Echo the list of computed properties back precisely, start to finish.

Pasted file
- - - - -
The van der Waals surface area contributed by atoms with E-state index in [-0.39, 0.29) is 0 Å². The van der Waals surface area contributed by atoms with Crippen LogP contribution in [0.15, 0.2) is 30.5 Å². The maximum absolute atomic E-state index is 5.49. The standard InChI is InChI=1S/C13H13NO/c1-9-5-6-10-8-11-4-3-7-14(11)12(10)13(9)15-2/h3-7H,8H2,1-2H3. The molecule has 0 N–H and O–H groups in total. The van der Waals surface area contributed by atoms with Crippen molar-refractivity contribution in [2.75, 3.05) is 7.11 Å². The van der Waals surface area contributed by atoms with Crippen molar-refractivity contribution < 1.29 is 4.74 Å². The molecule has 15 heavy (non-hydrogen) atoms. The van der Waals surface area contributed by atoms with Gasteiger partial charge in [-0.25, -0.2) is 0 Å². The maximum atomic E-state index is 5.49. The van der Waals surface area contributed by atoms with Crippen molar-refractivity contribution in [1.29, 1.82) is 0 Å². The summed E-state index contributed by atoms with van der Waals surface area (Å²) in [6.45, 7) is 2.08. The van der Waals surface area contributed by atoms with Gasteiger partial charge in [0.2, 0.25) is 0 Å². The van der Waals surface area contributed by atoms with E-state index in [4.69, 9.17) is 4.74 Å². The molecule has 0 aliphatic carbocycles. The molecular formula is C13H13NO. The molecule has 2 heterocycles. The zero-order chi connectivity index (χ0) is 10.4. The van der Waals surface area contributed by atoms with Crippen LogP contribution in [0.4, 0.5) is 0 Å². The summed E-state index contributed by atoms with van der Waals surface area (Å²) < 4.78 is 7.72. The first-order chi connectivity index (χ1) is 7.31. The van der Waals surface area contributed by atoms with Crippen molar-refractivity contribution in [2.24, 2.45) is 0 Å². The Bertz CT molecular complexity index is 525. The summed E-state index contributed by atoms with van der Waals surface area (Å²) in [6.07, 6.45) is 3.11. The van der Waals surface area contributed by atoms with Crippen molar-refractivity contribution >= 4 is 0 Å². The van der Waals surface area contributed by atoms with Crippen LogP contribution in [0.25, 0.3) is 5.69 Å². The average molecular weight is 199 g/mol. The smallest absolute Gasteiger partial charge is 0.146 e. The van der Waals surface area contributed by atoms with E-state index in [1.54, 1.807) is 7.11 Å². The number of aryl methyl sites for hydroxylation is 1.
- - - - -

The van der Waals surface area contributed by atoms with E-state index in [-0.39, 0.29) is 0 Å². The van der Waals surface area contributed by atoms with Crippen LogP contribution in [0.15, 0.2) is 30.5 Å². The maximum absolute atomic E-state index is 5.49. The standard InChI is InChI=1S/C13H13NO/c1-9-5-6-10-8-11-4-3-7-14(11)12(10)13(9)15-2/h3-7H,8H2,1-2H3. The molecule has 0 N–H and O–H groups in total. The van der Waals surface area contributed by atoms with Crippen molar-refractivity contribution in [2.75, 3.05) is 7.11 Å². The van der Waals surface area contributed by atoms with Crippen molar-refractivity contribution < 1.29 is 4.74 Å². The molecule has 15 heavy (non-hydrogen) atoms. The van der Waals surface area contributed by atoms with Gasteiger partial charge in [-0.25, -0.2) is 0 Å². The maximum atomic E-state index is 5.49. The van der Waals surface area contributed by atoms with Crippen molar-refractivity contribution in [1.29, 1.82) is 0 Å². The summed E-state index contributed by atoms with van der Waals surface area (Å²) in [6.45, 7) is 2.08. The van der Waals surface area contributed by atoms with Gasteiger partial charge in [0.2, 0.25) is 0 Å². The van der Waals surface area contributed by atoms with E-state index in [4.69, 9.17) is 4.74 Å². The molecule has 0 aliphatic carbocycles. The molecular formula is C13H13NO. The molecule has 2 heterocycles. The zero-order chi connectivity index (χ0) is 10.4. The van der Waals surface area contributed by atoms with Crippen LogP contribution in [0.4, 0.5) is 0 Å². The summed E-state index contributed by atoms with van der Waals surface area (Å²) < 4.78 is 7.72. The first-order chi connectivity index (χ1) is 7.31. The van der Waals surface area contributed by atoms with Crippen molar-refractivity contribution in [2.24, 2.45) is 0 Å². The Bertz CT molecular complexity index is 525. The summed E-state index contributed by atoms with van der Waals surface area (Å²) in [6.07, 6.45) is 3.11. The van der Waals surface area contributed by atoms with Crippen molar-refractivity contribution >= 4 is 0 Å². The van der Waals surface area contributed by atoms with Crippen LogP contribution in [0.25, 0.3) is 5.69 Å². The average molecular weight is 199 g/mol. The smallest absolute Gasteiger partial charge is 0.146 e. The van der Waals surface area contributed by atoms with E-state index in [1.54, 1.807) is 7.11 Å². The number of aryl methyl sites for hydroxylation is 1.